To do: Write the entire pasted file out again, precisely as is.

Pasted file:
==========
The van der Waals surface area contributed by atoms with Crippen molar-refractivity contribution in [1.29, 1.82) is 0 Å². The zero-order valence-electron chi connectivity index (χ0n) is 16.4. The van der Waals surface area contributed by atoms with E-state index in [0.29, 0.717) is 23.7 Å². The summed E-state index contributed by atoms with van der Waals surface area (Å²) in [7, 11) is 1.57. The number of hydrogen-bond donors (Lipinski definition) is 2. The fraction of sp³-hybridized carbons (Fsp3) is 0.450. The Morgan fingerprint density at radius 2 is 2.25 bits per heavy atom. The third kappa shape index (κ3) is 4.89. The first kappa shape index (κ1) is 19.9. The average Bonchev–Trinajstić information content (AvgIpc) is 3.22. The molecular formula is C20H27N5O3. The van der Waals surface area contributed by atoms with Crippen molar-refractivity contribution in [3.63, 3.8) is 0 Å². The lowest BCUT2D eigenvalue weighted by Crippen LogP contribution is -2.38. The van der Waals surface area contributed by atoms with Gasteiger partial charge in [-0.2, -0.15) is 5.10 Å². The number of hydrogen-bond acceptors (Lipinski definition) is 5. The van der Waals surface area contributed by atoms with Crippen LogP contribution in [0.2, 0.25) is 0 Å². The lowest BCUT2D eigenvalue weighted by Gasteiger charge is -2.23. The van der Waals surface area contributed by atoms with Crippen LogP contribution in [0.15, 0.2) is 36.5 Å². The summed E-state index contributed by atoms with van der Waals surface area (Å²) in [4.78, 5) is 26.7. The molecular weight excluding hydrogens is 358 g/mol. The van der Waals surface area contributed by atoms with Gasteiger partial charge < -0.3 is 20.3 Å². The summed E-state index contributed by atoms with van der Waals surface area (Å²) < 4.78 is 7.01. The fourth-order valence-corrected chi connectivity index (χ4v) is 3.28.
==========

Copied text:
The van der Waals surface area contributed by atoms with Crippen molar-refractivity contribution in [1.29, 1.82) is 0 Å². The zero-order valence-electron chi connectivity index (χ0n) is 16.4. The van der Waals surface area contributed by atoms with E-state index in [0.29, 0.717) is 23.7 Å². The summed E-state index contributed by atoms with van der Waals surface area (Å²) in [7, 11) is 1.57. The number of hydrogen-bond donors (Lipinski definition) is 2. The fraction of sp³-hybridized carbons (Fsp3) is 0.450. The Morgan fingerprint density at radius 2 is 2.25 bits per heavy atom. The third kappa shape index (κ3) is 4.89. The first kappa shape index (κ1) is 19.9. The average Bonchev–Trinajstić information content (AvgIpc) is 3.22. The molecular formula is C20H27N5O3. The van der Waals surface area contributed by atoms with Crippen molar-refractivity contribution in [3.63, 3.8) is 0 Å². The lowest BCUT2D eigenvalue weighted by Crippen LogP contribution is -2.38. The van der Waals surface area contributed by atoms with Gasteiger partial charge in [-0.2, -0.15) is 5.10 Å². The number of hydrogen-bond acceptors (Lipinski definition) is 5. The van der Waals surface area contributed by atoms with Crippen LogP contribution in [0.2, 0.25) is 0 Å². The lowest BCUT2D eigenvalue weighted by Gasteiger charge is -2.23. The van der Waals surface area contributed by atoms with Crippen LogP contribution in [0.15, 0.2) is 36.5 Å². The summed E-state index contributed by atoms with van der Waals surface area (Å²) in [4.78, 5) is 26.7. The molecular weight excluding hydrogens is 358 g/mol. The van der Waals surface area contributed by atoms with Gasteiger partial charge < -0.3 is 20.3 Å². The summed E-state index contributed by atoms with van der Waals surface area (Å²) < 4.78 is 7.01. The fourth-order valence-corrected chi connectivity index (χ4v) is 3.28.